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    /r/sml is the only pan-implementation community for Standard ML I know of other than StackOverflow which doesn’t exactly count. (I’m not really on IRC but I don’t think SML IRC is super active anyway). As a mod I’ve wanted to put together a list so I crowd-sourced these recommendations last week and put up a sticky post on this sub to help folks who want to learn Standard ML.

    If you’re interested in Standard ML, feel free to join the sub. If you’re in the know about Standard ML and can add corrections or suggestions please do!

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      I don’t know enough about Reddit to know if it’s something controllable by a subreddit’s moderators, but the sub is not viewable on mobile without an account or installing the Reddit app. Obviously there are workarounds (visiting np. or old.reddit.com), but if there’s a flag to be set, it would be great.

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        I don’t think that’s under our control. But I am not an expert mod…

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      Still super jealous of SML’s module system! Hoping that more programming language designers learn about them, and from later extensions like MixML, 1ML, and Modular Implicits. Would be great to see them pop up again in future languages.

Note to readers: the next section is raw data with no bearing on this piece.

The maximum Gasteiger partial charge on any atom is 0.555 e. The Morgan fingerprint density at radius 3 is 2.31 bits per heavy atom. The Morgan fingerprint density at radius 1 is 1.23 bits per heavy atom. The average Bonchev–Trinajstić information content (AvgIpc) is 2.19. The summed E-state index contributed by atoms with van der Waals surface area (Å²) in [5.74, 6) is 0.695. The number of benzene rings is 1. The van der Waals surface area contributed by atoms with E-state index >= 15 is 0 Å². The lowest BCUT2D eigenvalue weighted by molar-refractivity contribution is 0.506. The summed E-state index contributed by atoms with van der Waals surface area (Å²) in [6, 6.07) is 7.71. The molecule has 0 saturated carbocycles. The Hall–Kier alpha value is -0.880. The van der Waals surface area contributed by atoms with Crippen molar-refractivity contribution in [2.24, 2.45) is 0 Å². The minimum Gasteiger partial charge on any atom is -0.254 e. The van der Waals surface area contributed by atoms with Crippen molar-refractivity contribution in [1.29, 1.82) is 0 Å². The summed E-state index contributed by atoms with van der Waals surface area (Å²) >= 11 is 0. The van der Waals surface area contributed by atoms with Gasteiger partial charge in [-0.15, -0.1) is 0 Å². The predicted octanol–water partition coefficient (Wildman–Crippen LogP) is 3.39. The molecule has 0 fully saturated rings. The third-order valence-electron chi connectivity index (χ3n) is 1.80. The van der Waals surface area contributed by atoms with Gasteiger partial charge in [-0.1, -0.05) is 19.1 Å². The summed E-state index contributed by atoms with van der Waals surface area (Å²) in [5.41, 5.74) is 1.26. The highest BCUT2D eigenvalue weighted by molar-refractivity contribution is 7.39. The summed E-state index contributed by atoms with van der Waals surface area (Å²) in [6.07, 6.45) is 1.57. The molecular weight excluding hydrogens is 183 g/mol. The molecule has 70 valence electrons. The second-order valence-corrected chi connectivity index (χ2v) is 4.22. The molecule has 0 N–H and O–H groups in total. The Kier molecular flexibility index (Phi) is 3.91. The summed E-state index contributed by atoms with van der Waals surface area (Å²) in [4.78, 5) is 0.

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        I have mostly warm feelings towards SML, and I absolutely admire its formally verified specification. However, that specification also made SML itself impractical to extend, and it hasn’t really changed, while OCaml keeps incorporating new ideas into the language.

        I also think OCaml’s idea to determine infix operator precedence by its first character is better all-around in practice because it both prevents opening modules from messing up with precedence, and it also creates a convention that experienced users can follow without looking in third-party library docs every time.

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          SML/NJ is probably the most adventurous mainstream implementation, for example adding support for nested functors that isn’t part of the spec. MLton has taken ideas from SML/NJ too over time outside of the spec. But Poly/ML has been pretty conservative.

          SML# is extremely practical though with an embedded SQL query language, a builtin JSON library, etc.

          It just historically wasn’t well marketed to an English audience. Actually in digging these examples up I’m amazed at how much they’ve made accessible now in English. I need to try SML# out…

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        An, Standard ML. Ullman’s ‘Elements of ML Programming’ remains one of my favorite programming textbooks in any language. Sad to not see it on the list.